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Calls to Remove Charity Status of Abusive Organisations   


Tuesday, 23rd October 2018 at 8:48 am
Luke Michael
Charities involved in institutional abuse that fail to enter the national redress scheme should lose their charitable status, abuse survivors say amid the prime minister’s national apology to survivors of child sexual abuse.


Tuesday, 23rd October 2018
at 8:48 am
Luke Michael


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Calls to Remove Charity Status of Abusive Organisations   
Tuesday, 23rd October 2018 at 8:48 am

Charities involved in institutional abuse that fail to enter the national redress scheme should lose their charitable status, abuse survivors say amid the prime minister’s national apology to survivors of child sexual abuse.  

Abuse survivors John Vann Raay and Peter Gogarty told ABC Radio National on Monday organisations should not hold charity status if they had harmed children and did not opt-in to the redress scheme.  

Gogarty said it was vital charities joined the scheme – which offered eligible survivors a payment of up to $150,000, access to psychological counselling, and a direct personal response from the responsible institution if requested.

“Any institution that’s not serious about the redress scheme should lose their charitable status and should lose any tax concessions they get… [they’re not] doing the right thing by our children,” Gogarty said.  

But Community Council for Australia CEO David Crosbie said while removing the charitable status of these organisations had justifiable appeal, it was probably the wrong penalty to impose.

He said doing so would have broader implications for all charities and open charitable status up to a Pandora’s box of potential complaints.

“I would prefer we made sure everyone knew which charities were refusing to join the redress scheme, and held them to public and professional account for their decisions,” Crosbie told Pro Bono News.

“Like most Australians, I would not be willing to support a charity that had clearly done the wrong thing by our children and was not prepared to make amends for that unacceptable behaviour.

An Australian Charities and Not-for-profits Commission (ACNC) spokesperson told Pro Bono News that safeguarding vulnerable people, including children, was a priority for the charities watchdog.

They said charities should be aware of the National Principles for Child Safe Organisations, which reflected the institutional child abuse royal commission’s child safe standards.

“The ACNC will be publishing new guidance on a range of high-risk areas of governance, including the safeguarding of vulnerable people, in early 2019,” the spokesperson said.

This comes as Prime Minister Scott Morrison delivered an apology to child sexual abuse victims in Parliament on Monday, admitting Australia had failed to listen and provide justice to abuse survivors.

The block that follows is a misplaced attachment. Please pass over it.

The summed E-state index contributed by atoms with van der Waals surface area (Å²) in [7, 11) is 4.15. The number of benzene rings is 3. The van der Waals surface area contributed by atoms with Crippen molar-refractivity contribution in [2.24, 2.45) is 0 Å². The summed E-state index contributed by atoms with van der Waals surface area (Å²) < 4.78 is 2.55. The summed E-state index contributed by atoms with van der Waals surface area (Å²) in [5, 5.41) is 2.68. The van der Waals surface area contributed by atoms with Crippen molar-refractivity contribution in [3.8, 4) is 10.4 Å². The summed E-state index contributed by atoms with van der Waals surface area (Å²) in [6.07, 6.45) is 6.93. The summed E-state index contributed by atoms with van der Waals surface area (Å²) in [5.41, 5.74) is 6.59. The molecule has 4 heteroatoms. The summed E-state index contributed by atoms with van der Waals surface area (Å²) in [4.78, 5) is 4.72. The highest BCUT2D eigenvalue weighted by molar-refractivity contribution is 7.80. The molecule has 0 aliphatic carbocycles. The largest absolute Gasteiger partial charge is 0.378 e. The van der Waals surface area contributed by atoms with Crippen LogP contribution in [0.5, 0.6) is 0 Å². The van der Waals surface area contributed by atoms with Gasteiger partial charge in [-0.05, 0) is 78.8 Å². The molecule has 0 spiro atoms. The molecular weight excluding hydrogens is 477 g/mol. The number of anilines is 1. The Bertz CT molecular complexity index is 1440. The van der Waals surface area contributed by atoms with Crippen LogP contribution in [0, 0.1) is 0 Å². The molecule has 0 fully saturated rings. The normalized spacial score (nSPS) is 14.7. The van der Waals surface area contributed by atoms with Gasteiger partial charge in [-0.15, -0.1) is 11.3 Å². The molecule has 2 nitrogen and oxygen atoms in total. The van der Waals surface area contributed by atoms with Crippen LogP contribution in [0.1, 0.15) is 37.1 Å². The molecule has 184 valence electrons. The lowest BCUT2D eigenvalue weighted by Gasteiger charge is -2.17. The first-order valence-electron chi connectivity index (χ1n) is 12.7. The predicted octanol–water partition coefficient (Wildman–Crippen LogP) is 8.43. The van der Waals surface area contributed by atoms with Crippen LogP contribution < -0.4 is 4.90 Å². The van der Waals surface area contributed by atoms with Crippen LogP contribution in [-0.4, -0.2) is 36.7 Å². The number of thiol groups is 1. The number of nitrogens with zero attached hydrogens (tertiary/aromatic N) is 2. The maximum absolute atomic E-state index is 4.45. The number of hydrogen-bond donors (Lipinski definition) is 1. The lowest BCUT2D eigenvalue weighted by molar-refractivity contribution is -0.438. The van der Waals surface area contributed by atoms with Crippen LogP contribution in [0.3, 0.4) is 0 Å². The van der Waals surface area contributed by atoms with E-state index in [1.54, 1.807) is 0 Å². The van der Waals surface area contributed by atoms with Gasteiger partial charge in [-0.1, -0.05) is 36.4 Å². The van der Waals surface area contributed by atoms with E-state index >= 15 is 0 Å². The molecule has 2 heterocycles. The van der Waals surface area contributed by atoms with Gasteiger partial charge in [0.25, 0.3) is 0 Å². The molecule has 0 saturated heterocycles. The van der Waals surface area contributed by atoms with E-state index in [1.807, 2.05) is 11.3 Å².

“Today, we say sorry. To the children we failed, sorry. To the parents whose trust was betrayed and who have struggled to pick up the pieces, sorry,” Morrison said.

“To the whistleblowers, who we did not listen to, sorry. To the spouses, partners, wives, husbands, children, who have dealt with the consequences of the abuse, cover-ups and obstruction, sorry.

“To generations past and present, sorry.”

The social sector broadly welcomed the apology.

Anglicare Australia said in a statement, it supported the apology as a landmark moment that dealt with an ugly chapter in Australia’s history.

“Having fully supported the work of the [child abuse] royal commission, we fully support this apology. We now hope to see an end to the denial and covering up of these inexcusable acts,” the statement said.

“Such systemic failure to protect the most vulnerable members of our community must never be allowed to happen again.”

Save the Children child protection advocate Karen Flanagan AM recognised the national apology as an important step in acknowledging past crimes and ensuring a safe future for all children.

Flanagan said the apology was a symbolic gesture to validate the silent voices of thousands of abused children.

“The significance of this commission and apology should not be underestimated. Nor should it be forgotten,” Flanagan said.

“As we work on improving policies and practices in our institutions – we must never forget the importance of listening to, respecting and believing children.”

Blue Knot Foundation president Dr Cathy Kezelman AM said while the apology was a promising start, urgent action was now needed.  

“A national apology is one of the 409 final recommendations of the [royal commission]. The apology from the federal government is welcome. However, so much more needs to happen,” Kezelman said.  

“Victims have been abused in many other institutions – state-run, religious, educational and in others run by charities. For many victims, an apology from the institutions in which they were harmed would be additionally meaningful.”


Luke Michael  |  Journalist  |  @luke_michael96

Luke Michael is a journalist at Pro Bono News covering the social sector.


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